Nineteen years ago, my life looked perfect from the outside. I was a physician in the U.S. Air Force. I had just won an award as an outstanding officer. Good job, great family, happy life.

People were shocked to discover that I was addicted to pain pills. What started as a routine hernia repair surgery ended with a full-blown addiction to Percocet. I was working a demanding schedule; the pills gave me the relief, calmness and energy I craved.

For veterans, there’s a myth that addiction equals weakness, failure or a lack of morals, and for years it’s been “treated” with punitive measures. I was severely punished for my addiction — after all, that was the military way at the time — and I was discharged from the Air Force.

Thankfully, I found a new calling.

I’ve since worked with hundreds of veterans dealing with substance use disorder and addiction through both a Department of Veterans Affairs clinic in West Virginia — one of the states hit hardest by the opioid epidemic — and in private practice. The common thread uniting us all is that we had the courage to come forward, put aside our pride, and admit we needed help. Today, I am 19 years sober.

The data on the state of veteran mental health and substance abuse in America is daunting. Studies suggest only half of returning servicemembers who need treatment for their mental health actually seek care, and substance use continues to be a growing concern among both enlisted and retired members of the armed forces.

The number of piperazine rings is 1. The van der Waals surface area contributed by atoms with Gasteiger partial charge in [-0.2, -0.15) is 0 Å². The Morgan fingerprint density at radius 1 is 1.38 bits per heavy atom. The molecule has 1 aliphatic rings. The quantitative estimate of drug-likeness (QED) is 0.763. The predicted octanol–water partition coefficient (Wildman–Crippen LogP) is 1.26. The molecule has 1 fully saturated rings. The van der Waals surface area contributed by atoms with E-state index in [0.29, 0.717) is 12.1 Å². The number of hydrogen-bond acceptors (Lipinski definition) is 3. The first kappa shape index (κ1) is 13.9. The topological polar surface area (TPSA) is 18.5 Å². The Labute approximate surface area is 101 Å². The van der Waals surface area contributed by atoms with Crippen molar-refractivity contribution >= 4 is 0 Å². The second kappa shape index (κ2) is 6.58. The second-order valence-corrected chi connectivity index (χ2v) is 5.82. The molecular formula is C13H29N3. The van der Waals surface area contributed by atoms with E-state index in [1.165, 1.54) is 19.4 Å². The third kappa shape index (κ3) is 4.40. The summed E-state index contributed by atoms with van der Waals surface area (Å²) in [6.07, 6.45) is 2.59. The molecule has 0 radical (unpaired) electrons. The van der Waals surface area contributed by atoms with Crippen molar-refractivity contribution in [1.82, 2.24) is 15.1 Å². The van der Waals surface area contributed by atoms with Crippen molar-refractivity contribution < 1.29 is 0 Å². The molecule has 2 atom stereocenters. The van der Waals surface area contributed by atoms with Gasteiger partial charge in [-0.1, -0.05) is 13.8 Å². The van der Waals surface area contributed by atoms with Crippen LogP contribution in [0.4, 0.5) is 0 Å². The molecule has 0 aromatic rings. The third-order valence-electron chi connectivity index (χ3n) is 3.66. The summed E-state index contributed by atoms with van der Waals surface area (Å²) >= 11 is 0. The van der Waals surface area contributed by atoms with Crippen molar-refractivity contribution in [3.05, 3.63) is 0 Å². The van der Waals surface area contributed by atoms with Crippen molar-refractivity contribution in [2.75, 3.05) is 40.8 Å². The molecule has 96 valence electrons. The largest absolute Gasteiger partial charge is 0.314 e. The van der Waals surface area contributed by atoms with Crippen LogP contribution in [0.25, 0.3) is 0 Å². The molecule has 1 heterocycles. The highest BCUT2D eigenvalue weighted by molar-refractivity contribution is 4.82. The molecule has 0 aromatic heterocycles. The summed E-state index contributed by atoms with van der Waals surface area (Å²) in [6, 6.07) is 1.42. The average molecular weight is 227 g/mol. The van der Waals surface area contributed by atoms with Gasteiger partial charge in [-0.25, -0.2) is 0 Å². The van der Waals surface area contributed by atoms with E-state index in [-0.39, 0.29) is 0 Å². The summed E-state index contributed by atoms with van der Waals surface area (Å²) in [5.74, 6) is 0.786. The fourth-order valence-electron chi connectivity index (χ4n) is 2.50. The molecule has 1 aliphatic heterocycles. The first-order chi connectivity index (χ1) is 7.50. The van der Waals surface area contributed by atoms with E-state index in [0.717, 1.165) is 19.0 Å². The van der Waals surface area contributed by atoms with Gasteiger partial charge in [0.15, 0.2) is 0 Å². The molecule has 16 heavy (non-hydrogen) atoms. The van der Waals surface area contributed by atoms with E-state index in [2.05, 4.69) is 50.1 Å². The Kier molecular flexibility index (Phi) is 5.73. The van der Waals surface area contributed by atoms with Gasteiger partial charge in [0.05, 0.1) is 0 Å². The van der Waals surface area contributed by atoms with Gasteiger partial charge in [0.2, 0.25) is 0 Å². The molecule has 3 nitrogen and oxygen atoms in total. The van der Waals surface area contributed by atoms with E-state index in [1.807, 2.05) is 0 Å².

But there is hope. Today, we know addiction is a disease of the brain, one that can be diagnosed and treated with the right combination therapies. These include medication-assisted treatment (MAT), as well as holistic mental, spiritual and physical health programs proven to help patients break from the chains of addiction and live a substance-free life.

Veterans have much better access to care for both addiction and mental health issues like post-traumatic stress disorder, which is often at the root of a substance use disorder. Many VA clinics offer their own substance use treatment programs, and others refer patients to civilian treatment programs to make sure our veterans get the care, compassion, and recovery services they need to be productive members of civilian society.

Dr. Paul Little is medical director at Laguna Treatment Hospital, an American Addiction Centers treatment facility in Aliso Viejo, Calif. An Air Force veteran, he has spent more than half of his 20 years of experience in medicine focused on treating addiction.

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